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Dolcissima Fragolino F1 Italian Petunia Seeds

Petunia x hybrida
Item #A-481 | 50 Seeds | Price: $2.95
NEW! Petunia Dolcissima Fragolino is an unique Italian grandiflora that has 3" ruffled blooms of soft-rose, raspberry-pink and cranberry red. No two petals are identical. Neat and compact with a height of 8-10". Produces blooms from spring until first frost in the fall. 50 Pelleted Seeds Per Package.
Dolcissima Fragolino F1 Italian Petunia Seeds

Tips on How to Grow Petunias

Time Frame when plants are receptive to flower initiation: Days 14 21; 3 4 leaves.
Flowering Type: Long Day Plant long days required for flowering.
Specific Flowering Mechanism: Flowering is affected by day length, irradiance and temperature.
Germination Optimum conditions for seedling development that begins the day the crop is sown until cotyledon expansion.
Expect radicle emergence in 3 5 days.
Cover: Do not cover the seeds.
Media: pH: 5.5 5.8

Light: Light is necessary for germination. Provide a light source of 10 100 foot candles (100 1000 lux) if utilizing a chamber.
Moisture: Saturated (5) for days 1 3. On days 4 6 reduce moisture to wet (4). Reduce further beginning day 7 to medium Humidity: 100% until radicle emergence then reduce to 40%.
Dehumidify: Provide horizontal airflow to aid in drying down the media through evapotranspiration, allowing better penetration of oxygen to the roots.

Temperature: 72 76F (22 24C) until radicle emergence. Gradually reduce to 62 65F (16 19C) as cotyledons expand.
Finish Bulking/Flower Initiation Optimum conditions during the vegetative period, beginning at transplant, needed for the root to reach the edge of the container; AND to make the plant receptive to flower initiation.
Media: pH: 5.5 5.8 Yellow upper leaves may indicate iron deficiencies when pH is > 6.6.

Light: Petunias need long days to flower. To initiate bud under short days, extend day length to 13 hours. Under long day, low light conditions, supplemental lighting of 350 500 foot candles (3500 5000 lux) may be necessary.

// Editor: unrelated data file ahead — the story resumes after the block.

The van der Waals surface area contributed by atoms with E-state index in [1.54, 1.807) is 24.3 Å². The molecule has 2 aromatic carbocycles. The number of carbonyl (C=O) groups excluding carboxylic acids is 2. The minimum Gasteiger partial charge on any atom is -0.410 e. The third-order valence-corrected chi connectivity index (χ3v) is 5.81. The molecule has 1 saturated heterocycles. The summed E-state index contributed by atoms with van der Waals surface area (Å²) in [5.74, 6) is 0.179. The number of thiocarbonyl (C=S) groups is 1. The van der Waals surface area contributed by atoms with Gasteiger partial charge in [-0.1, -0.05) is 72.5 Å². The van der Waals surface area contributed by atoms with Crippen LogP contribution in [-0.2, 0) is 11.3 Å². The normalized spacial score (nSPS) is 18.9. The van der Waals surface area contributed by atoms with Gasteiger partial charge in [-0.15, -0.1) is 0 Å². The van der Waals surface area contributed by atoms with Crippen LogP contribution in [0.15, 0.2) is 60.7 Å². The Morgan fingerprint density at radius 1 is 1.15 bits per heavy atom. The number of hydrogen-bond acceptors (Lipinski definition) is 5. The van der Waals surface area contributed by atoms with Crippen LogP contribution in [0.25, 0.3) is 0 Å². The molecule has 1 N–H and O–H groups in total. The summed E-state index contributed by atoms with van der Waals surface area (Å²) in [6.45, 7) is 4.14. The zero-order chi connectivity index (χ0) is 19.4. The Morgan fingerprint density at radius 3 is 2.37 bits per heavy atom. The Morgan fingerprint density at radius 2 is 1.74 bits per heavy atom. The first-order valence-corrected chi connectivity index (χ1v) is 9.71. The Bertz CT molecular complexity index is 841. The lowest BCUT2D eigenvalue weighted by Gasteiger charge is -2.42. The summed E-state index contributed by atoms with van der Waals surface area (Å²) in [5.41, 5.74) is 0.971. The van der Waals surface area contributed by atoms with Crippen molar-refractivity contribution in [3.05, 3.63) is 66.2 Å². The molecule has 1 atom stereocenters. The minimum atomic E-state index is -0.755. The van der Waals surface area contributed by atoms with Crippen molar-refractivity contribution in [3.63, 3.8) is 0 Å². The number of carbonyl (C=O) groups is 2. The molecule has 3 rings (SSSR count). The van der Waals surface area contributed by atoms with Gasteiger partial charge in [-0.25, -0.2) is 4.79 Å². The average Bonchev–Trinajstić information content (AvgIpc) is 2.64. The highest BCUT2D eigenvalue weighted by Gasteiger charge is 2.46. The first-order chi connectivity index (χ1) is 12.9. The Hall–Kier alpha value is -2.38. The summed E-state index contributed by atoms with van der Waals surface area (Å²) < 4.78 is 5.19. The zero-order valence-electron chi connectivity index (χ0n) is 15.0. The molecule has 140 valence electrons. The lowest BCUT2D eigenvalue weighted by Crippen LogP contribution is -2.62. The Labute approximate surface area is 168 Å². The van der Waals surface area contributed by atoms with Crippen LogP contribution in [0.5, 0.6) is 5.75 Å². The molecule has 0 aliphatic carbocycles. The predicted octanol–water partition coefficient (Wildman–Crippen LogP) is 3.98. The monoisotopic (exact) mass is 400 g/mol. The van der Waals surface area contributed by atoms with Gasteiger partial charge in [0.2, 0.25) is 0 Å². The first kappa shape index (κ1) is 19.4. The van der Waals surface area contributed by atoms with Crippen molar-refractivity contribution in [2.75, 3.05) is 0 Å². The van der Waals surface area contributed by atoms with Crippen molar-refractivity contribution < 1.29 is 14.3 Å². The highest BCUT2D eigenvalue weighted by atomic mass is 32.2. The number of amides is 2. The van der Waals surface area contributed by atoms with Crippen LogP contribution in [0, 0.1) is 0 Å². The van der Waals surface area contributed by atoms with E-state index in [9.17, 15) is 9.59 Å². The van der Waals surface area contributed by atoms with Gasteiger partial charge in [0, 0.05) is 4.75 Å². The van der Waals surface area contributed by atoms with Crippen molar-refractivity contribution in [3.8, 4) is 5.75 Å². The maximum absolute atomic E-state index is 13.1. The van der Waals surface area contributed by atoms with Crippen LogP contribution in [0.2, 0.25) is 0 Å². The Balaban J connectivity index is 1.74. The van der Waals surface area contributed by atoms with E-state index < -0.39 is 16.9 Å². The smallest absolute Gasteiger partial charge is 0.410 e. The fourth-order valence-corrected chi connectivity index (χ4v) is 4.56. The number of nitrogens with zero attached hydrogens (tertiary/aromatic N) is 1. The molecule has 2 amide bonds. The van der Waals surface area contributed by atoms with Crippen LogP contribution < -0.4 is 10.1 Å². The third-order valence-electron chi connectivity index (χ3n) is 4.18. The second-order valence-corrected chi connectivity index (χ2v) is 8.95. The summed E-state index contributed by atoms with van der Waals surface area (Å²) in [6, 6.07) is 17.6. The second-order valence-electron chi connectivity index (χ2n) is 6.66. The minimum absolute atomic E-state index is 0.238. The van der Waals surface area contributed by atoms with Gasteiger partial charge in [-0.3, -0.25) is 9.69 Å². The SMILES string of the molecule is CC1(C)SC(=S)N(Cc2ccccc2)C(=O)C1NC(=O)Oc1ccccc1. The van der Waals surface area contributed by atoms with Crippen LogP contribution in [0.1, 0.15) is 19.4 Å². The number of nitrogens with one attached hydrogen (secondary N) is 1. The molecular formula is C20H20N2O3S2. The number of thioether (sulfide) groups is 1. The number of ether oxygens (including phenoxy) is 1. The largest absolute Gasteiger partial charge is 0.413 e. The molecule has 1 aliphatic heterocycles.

Temperature: After transplant, Petunias require temperatures > 55F (13C) nights for the first 6 weeks to initiate flower bud development.
After bud set, the night temperatures can be lowered to 50F (10C) to encourage basal branching and compactness.
However, lower temperatures may also substantially decrease the number of flowers initiated. Downward cupping of leaves may indicate too cool temperatures in combination with overwatering.
Average Daily Temperature (ADT): 67F (19C)
Moisture: Alternate between moisture levels wet and dry Allow media to dry before re-saturating to level .
Dehumidify: Provide horizontal airflow to aid in drying down the media through evapotranspiration under cool, low light conditions.
Fertilizers: Under high light conditions, apply an ammonium-based feed (17-5- 17). Under low light conditions, apply a calcium-based feed (14-4-14). Under high light and long or extended days, an ammonium-based feed (20-10-20) is preferred. To prevent stretching under low light and cool temperatures, reduce ammonium and apply only calcium-based fertilizer.

Light: Full sun
USDA Hardiness Zone: 8

Pick Your Type of Petunia

Today's petunias offer enormous variety: single and double blooms, ruffled or smooth petals, striped, veined or solid colors, mounding and cascading habits and even some with fragrance. Most of the petunias sold today are hybrids, developed for specific design purposes. It's hard to go wrong choosing a petunia these days, but here's some advice for choosing your petunia needs.

Grandifloras are one of the oldest varieties. These petunias grow eight to twelve inches high and have the large (4-5"), wavy-edged blossoms that petunias first became known for. They can be single or double. Grandiflor petunias have the largest flowers, but the flowers get pummeled by rain and are unpleasant to deadhead. However some of them, like 'Prism Sunsine' are stunning. Grandifloras work well in both beds and containers.

Multiflora petunias have a more compact growth habit than grandifloras. The flowers are smaller (2"), but more prolific and they hold up better against rain. There is also a wide range of colors. Multiflora petunias are a better choice for garden beds and also work well in containers. Hybrids of grandiflora and multiflora petunias often share qualities.

And now for something completely different! Whereas plant breeding is often aimed at producing bigger and better plants bearing bigger and better flowers, this new variety has concentrated on the reverse. At little more than a third the size of your average Petunia plant, this quite charming plant makes up - if that were necessary - for lack of stature by covering itself with countless flowers, each about 1 ins. across, all summer long. These delightful flowers, without doubt Petunias, are just charming, scaled-down versions of their more usual relatives but still manage to conceal the foliage beneath their abundance.

The Spreading types created quite a stir when first introduced and keeps improving. 'These petunias grow only 6" tall but can spread to 4' wide. They make wonderful groundcovers and trailers for containers. Although Spreading petunias do not need deadheading, they do wear out in the hottest part of the summer and some pruning will revive them.

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